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Article: A new craniid brachiopod genus from the terminal Ordovician Hirnantia fauna of Myanmar and South China

Papers in Palaeontology - Volume 5 Issue 3 - Cover
Publication: Palaeontology
Volume: 5
Part: 3
Publication Date: August 2019
Page(s): 521 535
Author(s): Di Chen, and Jiayu Rong
DOI: 10.1002/spp2.1250
Addition Information

How to Cite

CHEN, D., RONG, J. 2019. A new craniid brachiopod genus from the terminal Ordovician Hirnantia fauna of Myanmar and South China . Papers in Palaeontology, 5, 3, 521-535. DOI: /doi/10.1002/spp2.1250

Author Information

  • Di Chen - School of Earth Sciences & Engineering Nanjing University 163 Xianlin Dadao Nanjing 210023 China
  • Jiayu Rong - Center for Excellence in Life & Paleoenvironment Nanjing Institute of Geology & Palaeontology Chinese Academy of Sciences 39 East Road Nanjing 210008 China

Publication History

  • Issue published online: 20 July 2019
  • Manuscript Accepted: 01 October 2018
  • Manuscript Received: 11 July 2018

Funded By

Strategic Priority Research Program of Chinese Academy of Sciences. Grant Number: XDB26000000
National Natural Science Foundation of China. Grant Number: 41521061

Online Version Hosted By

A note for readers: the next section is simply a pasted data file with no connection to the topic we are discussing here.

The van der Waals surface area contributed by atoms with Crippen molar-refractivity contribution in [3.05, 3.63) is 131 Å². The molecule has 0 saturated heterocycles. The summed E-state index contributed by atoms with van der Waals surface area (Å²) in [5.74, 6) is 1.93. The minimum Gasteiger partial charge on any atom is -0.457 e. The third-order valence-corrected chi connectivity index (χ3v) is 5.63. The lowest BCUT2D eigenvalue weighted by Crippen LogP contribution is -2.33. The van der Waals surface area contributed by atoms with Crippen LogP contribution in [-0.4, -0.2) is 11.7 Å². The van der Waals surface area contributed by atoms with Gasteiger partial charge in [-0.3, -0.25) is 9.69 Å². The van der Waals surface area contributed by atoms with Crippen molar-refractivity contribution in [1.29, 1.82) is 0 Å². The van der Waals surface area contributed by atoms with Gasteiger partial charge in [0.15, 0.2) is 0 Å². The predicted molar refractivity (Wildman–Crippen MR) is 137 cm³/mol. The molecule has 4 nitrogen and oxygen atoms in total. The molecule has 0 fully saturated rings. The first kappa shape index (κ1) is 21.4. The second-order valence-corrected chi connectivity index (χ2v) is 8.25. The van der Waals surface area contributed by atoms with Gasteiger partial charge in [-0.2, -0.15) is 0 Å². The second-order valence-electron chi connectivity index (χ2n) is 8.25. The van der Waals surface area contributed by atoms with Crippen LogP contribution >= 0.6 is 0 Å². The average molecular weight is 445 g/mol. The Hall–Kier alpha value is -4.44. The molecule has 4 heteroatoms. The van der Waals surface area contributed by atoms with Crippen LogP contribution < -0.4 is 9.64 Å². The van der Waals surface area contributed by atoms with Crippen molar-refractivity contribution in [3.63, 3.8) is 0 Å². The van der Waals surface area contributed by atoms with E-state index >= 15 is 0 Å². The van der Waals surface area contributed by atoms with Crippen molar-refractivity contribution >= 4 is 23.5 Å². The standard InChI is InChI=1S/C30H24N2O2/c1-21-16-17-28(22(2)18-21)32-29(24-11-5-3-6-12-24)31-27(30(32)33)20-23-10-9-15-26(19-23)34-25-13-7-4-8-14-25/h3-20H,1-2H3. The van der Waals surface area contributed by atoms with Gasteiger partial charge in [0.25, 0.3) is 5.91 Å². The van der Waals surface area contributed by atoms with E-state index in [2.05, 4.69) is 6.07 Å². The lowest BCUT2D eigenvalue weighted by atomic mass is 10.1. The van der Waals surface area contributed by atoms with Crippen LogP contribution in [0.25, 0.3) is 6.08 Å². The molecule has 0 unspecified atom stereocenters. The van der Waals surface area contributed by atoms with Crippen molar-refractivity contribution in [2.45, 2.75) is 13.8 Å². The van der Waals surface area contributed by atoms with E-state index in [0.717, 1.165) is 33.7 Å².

Wiley Online Library
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Abstract

Hirnantian costate craniides are rare in the world; many have only been defined using open taxonomic nomenclature and assigned to the genera Acanthocrania and Philhedra. New material from South China and Myanmar allows establishment of a new genus, Xenocrania, including its type species Palaeocyclus? haimei Reed from the Hirnantia fauna in northern Shan State, Myanmar. This genus is characterized by a unique ornamentation with a large degree of intraspecific variation in sympatric and allopatric populations. Three types of ornamentation (A, B and C) are recognized within the same population of this species, and even on the same individual. Based on this high degree of variation, we consider Xenocrania haimei and Acanthocrania yichangensis Zeng from the Hirnantia fauna of Yichang, western Hubei, South China to be conspecific. X. haimei was probably an opportunistic species, exhibiting considerable significant phenotypic pleiotropy (exemplified by a highly variable ornament) in response to severe ecological stress, particularly during the end Ordovician crisis, enabling the species to survive the extinction event. Geographically, Xenocrania gen. nov. occurs not only in the Hirnantia fauna of Myanmar (Sibumasu) and South China, but also in England (Avalonia), Poland (Baltica) and probably also Bohemia (Perunica). A further reassessment of many nominal or indeterminate taxa of Ordovician and Silurian craniides tentatively attributed to Philhedra, Acanthocrania and other related genera is needed.

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